Dog ear canals extend far beyond what you can see from the outside. Dog ear canals are comprised of a vertical canal and a horizontal canal with the eardrum at the base of the horizontal canal (see illustration below). Dog ear canals are usually about two to four inches long. When you examine the anatomic model of dog ear canals in the illustration below, you can understand why simply cleaning the portion of the outer ear that you can see or reach with your finger does not adequately clean the ear canals. The vertical and horizontal ear canals fill with cerumen and debris, and it is very important to make sure that they are properly cleaned.
What is the best product to use to clean your pet’s ears? I have to tell you that I have heard of people using all manner of products to clean their pet’s ears. I recommend using a high quality ear cleaner meant for dogs and cats to clean your pet’s ears. Here are some of the ingredients that may be found in ear cleaners meant for dogs and cats:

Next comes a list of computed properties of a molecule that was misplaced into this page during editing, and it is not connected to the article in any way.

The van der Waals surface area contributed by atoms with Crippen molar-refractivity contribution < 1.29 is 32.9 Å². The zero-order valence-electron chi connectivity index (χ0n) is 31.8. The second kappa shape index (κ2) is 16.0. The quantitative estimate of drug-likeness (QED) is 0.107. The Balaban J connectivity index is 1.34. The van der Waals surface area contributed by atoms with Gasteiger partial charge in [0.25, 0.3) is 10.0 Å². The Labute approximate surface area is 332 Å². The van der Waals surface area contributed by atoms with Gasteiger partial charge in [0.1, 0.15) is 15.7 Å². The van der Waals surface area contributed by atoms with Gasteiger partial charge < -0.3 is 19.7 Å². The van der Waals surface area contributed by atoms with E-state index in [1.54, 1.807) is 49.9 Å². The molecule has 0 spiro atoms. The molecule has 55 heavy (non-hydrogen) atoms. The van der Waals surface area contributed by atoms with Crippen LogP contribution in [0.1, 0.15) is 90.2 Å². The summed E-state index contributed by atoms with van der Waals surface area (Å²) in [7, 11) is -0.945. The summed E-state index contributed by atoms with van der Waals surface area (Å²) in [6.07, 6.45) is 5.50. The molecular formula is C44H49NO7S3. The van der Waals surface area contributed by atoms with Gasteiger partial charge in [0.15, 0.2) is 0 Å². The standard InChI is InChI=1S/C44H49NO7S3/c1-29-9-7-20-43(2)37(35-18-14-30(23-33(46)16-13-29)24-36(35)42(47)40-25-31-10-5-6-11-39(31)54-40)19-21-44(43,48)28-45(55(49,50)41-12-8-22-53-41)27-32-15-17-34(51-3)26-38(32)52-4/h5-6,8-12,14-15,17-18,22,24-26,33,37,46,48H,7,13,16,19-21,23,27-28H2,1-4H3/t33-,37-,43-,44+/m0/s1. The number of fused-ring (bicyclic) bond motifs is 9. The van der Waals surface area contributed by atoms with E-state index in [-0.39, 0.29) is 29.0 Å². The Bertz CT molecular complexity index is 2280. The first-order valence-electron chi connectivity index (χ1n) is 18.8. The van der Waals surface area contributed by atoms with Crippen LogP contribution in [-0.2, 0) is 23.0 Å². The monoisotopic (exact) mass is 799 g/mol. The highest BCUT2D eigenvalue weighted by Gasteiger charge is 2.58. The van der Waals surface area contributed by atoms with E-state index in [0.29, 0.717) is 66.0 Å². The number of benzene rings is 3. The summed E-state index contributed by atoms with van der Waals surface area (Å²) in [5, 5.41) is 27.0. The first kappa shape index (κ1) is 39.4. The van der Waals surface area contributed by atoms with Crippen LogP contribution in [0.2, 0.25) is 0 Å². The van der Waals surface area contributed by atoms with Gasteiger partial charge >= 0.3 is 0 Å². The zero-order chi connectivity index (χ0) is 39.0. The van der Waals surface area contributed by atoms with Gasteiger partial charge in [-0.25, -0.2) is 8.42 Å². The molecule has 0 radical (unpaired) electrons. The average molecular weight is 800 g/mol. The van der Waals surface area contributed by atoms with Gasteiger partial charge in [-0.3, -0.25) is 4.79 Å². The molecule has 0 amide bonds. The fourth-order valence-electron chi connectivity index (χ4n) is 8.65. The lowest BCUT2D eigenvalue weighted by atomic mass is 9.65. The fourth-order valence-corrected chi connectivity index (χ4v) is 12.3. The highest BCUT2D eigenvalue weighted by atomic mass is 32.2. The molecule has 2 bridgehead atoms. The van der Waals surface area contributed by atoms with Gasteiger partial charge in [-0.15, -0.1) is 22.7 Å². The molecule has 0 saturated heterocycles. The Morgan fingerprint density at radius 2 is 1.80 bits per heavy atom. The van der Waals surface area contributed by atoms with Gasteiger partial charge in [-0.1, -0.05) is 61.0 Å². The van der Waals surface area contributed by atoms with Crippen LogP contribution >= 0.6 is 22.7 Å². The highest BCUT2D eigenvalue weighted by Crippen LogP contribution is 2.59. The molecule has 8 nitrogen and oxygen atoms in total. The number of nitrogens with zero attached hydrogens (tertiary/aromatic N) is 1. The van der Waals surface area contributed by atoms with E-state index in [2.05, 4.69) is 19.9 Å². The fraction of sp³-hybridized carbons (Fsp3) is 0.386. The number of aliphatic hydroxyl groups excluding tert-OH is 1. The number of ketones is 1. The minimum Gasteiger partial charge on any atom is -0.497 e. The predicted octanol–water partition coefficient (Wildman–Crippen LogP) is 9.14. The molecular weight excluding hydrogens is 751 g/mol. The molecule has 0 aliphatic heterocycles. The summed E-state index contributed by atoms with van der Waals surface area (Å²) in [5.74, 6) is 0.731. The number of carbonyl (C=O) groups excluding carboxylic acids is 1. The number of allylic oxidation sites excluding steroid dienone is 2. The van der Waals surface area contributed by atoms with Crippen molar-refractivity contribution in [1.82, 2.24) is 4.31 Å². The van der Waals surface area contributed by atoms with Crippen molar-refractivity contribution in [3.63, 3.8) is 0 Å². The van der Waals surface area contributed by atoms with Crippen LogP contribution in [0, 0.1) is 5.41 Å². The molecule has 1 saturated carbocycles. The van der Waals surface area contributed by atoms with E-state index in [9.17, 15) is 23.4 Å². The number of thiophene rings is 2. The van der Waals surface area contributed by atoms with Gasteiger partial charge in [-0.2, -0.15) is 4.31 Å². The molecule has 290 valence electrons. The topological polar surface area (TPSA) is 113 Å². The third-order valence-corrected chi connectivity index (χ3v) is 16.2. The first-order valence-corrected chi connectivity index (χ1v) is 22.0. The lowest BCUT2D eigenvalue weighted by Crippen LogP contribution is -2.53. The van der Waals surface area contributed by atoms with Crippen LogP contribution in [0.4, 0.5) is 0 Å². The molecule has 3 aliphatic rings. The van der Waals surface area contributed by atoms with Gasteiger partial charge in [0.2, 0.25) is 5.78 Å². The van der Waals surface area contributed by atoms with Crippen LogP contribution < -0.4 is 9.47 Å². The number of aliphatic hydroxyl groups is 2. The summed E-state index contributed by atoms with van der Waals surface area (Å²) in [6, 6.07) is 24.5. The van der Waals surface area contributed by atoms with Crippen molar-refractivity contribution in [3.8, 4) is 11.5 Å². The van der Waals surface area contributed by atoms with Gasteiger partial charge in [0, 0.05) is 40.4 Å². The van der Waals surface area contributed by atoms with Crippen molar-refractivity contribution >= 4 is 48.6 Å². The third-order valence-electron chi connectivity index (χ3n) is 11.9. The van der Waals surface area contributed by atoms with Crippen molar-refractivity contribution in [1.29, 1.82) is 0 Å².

Ceruminolytics soften and dissolve cerumen and dried debris in the ear canal.
Surfactants emulsify debris and keep it in solution.
Astringents help prevent maceration of the skin lining the ear canals by drying the surface of the ear canal.
Antimicrobials limit the proliferation of bacteria and yeast in the ear canals.
Two high quality ear cleaners that are frequently recommended by veterinary dermatologists as well as general practitioner veterinarians are Epi-Otic Advanced Ear Cleaner (manufactured by Virbac Animal Health) and Douxo Micellar Solution (manufactured by Sogeval).